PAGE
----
Minneapolis to pay $20M to family of police shooting victim
The city agreed to pay $20M to the family of Justine Damond days after the cop who fatally shot her was found guilty
New York Daily News
MINNEAPOLIS — The city of Minneapolis agreed to pay $20 million for a settlement involving the family of Justine Ruszczyk Damond, the Australian-American woman who was shot by a police officer in 2017, just days after the cop was found guilty of murder.
The massive settlement, $2 million of which would be donated to a local charity, comes after two days of negotiations and was announced in a news conference Friday afternoon with Mayor Jacob Frey and the Minneapolis City Council.
“This is not a victory for anyone,” Frey said, “but rather, a way for our city to move forward and I do believe that we will move forward together, united in the shared belief that such a tragedy should never occur in our city.”
Former officer Mohamed Noor shot Damond, who was originally from Sydney, the night of July 15, 2017 after she unexpectedly approached his cruiser.
The 40-year-old woman had called 911 to report an apparent sexual assault behind her building. As soon as police arrived, Noor and another officer were startled by a loud noise when she approached their squad car and he ended up shooting her, his partner testified in the trial.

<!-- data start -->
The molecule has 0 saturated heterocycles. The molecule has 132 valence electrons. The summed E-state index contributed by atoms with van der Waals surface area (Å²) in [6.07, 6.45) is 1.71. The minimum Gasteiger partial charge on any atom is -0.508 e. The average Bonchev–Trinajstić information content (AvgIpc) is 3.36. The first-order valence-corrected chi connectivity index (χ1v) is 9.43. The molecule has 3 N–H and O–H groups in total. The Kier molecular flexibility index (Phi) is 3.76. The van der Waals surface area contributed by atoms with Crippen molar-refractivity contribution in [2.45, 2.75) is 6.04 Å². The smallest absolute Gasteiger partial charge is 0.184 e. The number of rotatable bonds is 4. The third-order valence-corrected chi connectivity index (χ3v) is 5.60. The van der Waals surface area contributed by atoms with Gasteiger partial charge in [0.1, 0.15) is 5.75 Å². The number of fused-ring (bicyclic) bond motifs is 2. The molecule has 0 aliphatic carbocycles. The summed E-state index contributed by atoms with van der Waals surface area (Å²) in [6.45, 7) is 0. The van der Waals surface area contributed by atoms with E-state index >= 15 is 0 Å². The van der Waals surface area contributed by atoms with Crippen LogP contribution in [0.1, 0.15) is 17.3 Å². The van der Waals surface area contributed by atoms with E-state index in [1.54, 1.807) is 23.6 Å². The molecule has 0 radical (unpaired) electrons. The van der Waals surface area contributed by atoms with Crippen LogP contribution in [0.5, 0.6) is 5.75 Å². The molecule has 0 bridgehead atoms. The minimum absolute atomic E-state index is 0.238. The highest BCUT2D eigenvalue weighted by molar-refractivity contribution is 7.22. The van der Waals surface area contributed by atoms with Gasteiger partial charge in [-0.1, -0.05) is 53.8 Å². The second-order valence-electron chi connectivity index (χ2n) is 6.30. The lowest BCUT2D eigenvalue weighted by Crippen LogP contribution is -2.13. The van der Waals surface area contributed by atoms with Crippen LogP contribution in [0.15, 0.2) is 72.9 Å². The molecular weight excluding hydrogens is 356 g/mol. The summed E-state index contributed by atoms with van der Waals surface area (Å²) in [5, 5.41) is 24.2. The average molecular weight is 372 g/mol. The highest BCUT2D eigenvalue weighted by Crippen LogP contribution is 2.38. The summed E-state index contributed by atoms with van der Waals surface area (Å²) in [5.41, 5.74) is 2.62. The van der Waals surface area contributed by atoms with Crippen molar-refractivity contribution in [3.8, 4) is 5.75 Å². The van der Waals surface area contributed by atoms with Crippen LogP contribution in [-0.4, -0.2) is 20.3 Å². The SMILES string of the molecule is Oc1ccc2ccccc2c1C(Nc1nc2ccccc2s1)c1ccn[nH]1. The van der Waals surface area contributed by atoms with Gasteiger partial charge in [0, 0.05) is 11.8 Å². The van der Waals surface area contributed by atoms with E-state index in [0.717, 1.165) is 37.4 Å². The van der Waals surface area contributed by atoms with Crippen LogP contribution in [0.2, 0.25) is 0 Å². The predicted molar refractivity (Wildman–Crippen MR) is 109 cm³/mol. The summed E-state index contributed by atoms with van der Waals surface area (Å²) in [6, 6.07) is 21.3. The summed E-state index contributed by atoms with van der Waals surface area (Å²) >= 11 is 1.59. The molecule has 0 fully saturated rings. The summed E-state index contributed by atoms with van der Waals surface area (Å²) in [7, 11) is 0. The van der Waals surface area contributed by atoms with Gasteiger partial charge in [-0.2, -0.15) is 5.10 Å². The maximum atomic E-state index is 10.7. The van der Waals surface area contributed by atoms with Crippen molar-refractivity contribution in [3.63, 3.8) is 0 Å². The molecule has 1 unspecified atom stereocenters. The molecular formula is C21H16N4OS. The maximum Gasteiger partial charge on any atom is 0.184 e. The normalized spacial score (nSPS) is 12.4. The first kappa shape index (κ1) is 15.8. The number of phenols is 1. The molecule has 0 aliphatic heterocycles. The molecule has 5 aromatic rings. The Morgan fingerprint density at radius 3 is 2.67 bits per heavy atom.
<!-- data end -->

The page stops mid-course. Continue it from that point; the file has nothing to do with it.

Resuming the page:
Noor, a Somali-American, was convicted by a jury Tuesday of third-degree murder and second-degree manslaughter. He’ll be sentenced on June 7.
The settlement requires that $2 million be donated to Minneapolis Foundation’s Fund for Safe Communities, a program dedicated to fighting all forms of gun violence.
“I think it says a lot that the Ruszczyk family chose to stand in solidarity with the other victims of police violence and agreed as part of this settlement to contribute $2 million to the Fund for Safe Communities,” Councilman Jeremiah Ellison said in the news conference.
The settlement is more than four times higher the previous record for a police-related payment in Minnesota, which was $4.5 million for a non-fatal shooting in 2007, according to the Minneapolis Star Tribune.
Frey said the two major reasons behind the large sum are the “unprecedented” criminal conviction for third-degree murder and the fact Noor identified “no clear threat” before he opened fire.
Noor is the first police officer to be convicted of murder for an on-duty shooting in Minnesota’s history.
The Somali American Police Association said this week’s verdict is an example of how minority officers receive different and harsher treatment.
“SAPA believes the institutional prejudices against people of color, including officers of color, have heavily influenced the verdict of this case,” the organization said in a statement Tuesday.
Damond, a meditation teacher and yoga instructor, was wearing pajamas in her car before she walked to Noor’s cruiser the night of the shooting. The two cops performed CPR at the scene, but she did not survive. Noor and the city’s police chief were both fired after the incident.
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